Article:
Mind Sight: Waiting for Michelle Wie
Michelle Wie exploded onto the golf scene at the age of 10, when she became the youngest player to qualify for a USGA amateur championship. At 13, Wie became the youngest player to win the Women’s Amateur Public Links Championship. That same year, she became the youngest player to make the cut in a LPGA event; the U.S. Women’s open (a major).
People were anticipating a spectacular golf career. As a psychologist, I noted that she seemed to be more than a person; she was a phenomenon, and I wondered how that was going to play out.
Already at 13 she was almost 6 feet tall and was hitting her drives over 300 yards. This prompted male golfer, Tom Lehman, to dub her, “The Big Wiesy,” after the nickname given to Ernie Els, “The Big Easy.” Both of them are known for their smooth swings.
When she was 16, she became a professional and signed endorsement deals with Nike and Sony for over $10 million a year, the largest deal any rookie women’s golfer had ever signed. By then she was the best known women’s golfer in the world, even though she had never won a PGA event. More and more people were anticipating her golf career.
Wie was not just a promising golf player, she was also a beauty. Her mother, Bo, had not only been a golfer herself, winning South Korea’s Women’s Amateur Championship in 1985, but also participated in the Miss Korea Pageant. Michelle inherited both her mother athleticism and her looks. But it is not just her beauty that makes people interested in Wie; it is how her beauty draws you in. She has that mouth that curls down at the edges, giving her a perennial pout. That pout, combined with the tall, thin, graceful body, the long black hair, the large, solemn eyes, and a somewhat petulant personality, gives her that Wie charisma.
She has long had the charisma and the golf talent. And she has long had the world at her doorstep, waiting for her to deliver on her tremendous promise. The world is still waiting. The LPGA is still waiting for her to be the next Tiger Woods of golf and help its down-sliding revenue. I am still waiting.
From a sports psychology perspective, I am interested in why we are all waiting for Michelle Wie. More specifically, I am interested in why she has not, at age 24, been able to deliver on the promise she showed at a young age. Indeed, since she turned pro seven years ago, she has won only two LPGA tournaments. Most of the time she has been in what some describe as a slump. Often, she has gotten into trouble.
At the 2007 Gin Tribute hosted by Annika Sorenstam, Wie withdrew in the first round when she was 14 stokes above par, citing a wrist injury. The withdrawal was controversial for several reasons. LPGA rule 88 states that an amateur who shoots an 88 must be banned from participation in LPGA events for one year. Also, her playing mates in that tournament said her father was advising her, which would constitute another violation against the rules. A few weeks later, Wie was practicing for the LPGA Championship, which caused Annika Sorenstam to utter, “I just feel there’s a little bit of lack of respect and class just to kind of leave a tournament like that and come out and practice here.”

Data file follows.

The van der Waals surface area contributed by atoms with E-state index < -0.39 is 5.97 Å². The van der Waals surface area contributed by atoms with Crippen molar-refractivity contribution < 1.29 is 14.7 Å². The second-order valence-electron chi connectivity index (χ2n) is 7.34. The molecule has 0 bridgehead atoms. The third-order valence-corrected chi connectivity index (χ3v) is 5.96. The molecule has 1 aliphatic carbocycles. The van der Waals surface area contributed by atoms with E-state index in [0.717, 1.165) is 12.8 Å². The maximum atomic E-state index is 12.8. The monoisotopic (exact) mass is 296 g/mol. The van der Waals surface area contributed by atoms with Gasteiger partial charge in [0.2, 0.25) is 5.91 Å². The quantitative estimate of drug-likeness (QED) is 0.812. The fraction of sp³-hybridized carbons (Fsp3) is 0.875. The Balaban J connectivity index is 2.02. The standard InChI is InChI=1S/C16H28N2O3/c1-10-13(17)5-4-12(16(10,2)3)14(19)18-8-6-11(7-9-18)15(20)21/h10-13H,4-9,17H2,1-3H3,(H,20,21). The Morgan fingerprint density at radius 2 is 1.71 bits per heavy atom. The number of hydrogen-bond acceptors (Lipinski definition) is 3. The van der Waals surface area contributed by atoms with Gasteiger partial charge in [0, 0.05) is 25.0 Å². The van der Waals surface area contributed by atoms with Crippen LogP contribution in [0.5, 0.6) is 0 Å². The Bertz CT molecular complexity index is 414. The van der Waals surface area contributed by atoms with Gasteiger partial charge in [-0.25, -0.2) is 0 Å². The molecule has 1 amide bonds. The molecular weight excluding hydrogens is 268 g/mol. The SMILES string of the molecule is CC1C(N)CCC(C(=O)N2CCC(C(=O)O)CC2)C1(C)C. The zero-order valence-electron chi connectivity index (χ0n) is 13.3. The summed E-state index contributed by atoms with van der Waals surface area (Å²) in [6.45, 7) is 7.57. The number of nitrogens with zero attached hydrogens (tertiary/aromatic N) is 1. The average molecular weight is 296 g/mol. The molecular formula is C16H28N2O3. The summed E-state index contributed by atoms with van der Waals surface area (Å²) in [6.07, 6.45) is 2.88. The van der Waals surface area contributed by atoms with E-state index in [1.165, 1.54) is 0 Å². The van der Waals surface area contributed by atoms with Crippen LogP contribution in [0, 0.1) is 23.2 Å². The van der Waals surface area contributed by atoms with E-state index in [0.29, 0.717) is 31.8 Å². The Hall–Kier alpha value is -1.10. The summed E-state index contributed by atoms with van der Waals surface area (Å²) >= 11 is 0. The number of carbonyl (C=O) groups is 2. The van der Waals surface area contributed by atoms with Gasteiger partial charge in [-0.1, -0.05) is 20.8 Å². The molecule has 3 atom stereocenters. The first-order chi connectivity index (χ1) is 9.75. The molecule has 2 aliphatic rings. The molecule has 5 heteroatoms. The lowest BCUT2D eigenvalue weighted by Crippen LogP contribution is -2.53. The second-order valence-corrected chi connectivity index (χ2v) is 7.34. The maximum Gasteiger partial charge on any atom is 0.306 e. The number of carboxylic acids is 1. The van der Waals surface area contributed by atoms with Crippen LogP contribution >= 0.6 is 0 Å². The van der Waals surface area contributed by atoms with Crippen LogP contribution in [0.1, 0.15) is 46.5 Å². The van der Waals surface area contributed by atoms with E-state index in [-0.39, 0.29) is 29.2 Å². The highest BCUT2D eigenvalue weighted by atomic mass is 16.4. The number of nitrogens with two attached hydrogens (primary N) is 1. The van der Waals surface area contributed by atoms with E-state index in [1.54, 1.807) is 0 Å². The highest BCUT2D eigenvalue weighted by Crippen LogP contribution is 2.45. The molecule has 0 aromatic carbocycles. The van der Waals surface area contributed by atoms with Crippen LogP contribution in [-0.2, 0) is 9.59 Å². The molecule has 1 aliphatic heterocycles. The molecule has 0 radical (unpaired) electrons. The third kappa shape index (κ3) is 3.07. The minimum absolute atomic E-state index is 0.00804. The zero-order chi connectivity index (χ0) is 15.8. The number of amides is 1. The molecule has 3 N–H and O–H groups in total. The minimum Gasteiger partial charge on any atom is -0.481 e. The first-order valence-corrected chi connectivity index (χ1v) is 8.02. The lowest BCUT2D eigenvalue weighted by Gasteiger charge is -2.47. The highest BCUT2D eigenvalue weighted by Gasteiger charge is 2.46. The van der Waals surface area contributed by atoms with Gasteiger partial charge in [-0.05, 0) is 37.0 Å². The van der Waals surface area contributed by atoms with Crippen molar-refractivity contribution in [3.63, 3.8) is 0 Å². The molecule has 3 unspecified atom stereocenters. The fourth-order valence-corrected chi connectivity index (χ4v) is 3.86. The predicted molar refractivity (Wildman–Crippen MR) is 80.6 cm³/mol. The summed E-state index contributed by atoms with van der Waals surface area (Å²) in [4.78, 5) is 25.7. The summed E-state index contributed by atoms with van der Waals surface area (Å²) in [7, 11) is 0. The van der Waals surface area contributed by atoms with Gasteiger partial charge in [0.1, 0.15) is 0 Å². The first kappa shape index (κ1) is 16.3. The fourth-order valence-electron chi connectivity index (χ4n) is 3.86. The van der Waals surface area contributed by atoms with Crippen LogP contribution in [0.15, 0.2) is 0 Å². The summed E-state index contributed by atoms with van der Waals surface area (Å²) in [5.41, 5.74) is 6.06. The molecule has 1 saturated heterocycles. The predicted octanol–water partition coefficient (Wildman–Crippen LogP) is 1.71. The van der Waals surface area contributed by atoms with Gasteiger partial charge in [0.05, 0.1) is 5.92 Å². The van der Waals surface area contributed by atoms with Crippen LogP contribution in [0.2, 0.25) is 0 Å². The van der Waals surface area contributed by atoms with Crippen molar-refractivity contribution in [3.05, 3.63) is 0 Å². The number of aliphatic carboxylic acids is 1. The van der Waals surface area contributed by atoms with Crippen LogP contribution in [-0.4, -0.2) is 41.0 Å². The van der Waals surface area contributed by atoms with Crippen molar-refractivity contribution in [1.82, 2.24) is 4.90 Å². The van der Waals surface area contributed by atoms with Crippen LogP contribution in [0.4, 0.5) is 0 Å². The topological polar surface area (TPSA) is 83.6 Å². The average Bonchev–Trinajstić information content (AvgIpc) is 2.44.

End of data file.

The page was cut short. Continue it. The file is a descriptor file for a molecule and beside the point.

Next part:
This was one of several withdrawals.
Two years earlier, Wie had been disqualified from the LPGA Samsung World Championship when it was reported that she had illegally dropped a ball closer to the hole than its original lie, and she had subsequently incorrectly filled out her score card after the third round.
In the five tournaments she has played this year, she was 38th, 59th, 127th, 87th and 125th. The 87th-place was at the Kraft Nabisco U.S. Women’s Open. She has all but disappeared from the golf scene. Where has she gone?
Wie has always lived a life apart from other women on the LPGA Tour. When she was growing up, she was kept from normal school and social activities by her parents, who nudged her from the age of 4 to become a great golf player. Her father, Byung-wook Wie, a college professor in Korea, often served as her caddy and adviser, and her mother, Bo, was always on the sidelines monitoring the situation. An only child, Wie was always her parents’ focus.
Sometimes a child of the stage-parent syndrome (parents who live out their own dreams through their child) achieves the greatness her parents wanted. Sometimes, when the parents are overbearing, the child builds up resentment to being pushed, and ends up going in another direction. Perhaps Wie’s decision to go to Stanford University, splitting her times between college and golf, was a way for her to stand up to her parents.
Then again, Wie may just have wilted under the pressure that has been put on her by her parents, by the millions of dollars of endorsements sponsors have heaped on her, by fellow players, and by the golf world in general. If you are living out somebody’s dream, and not your own, the pressure you feel is even greater.
There comes a time in all people’s lives when they must choose who they are and what they want out of life. So far, Wie’s parents have chosen for her. Now she must choose. She may choose to be a college professor or to get married and have children. Or she may choose golf.
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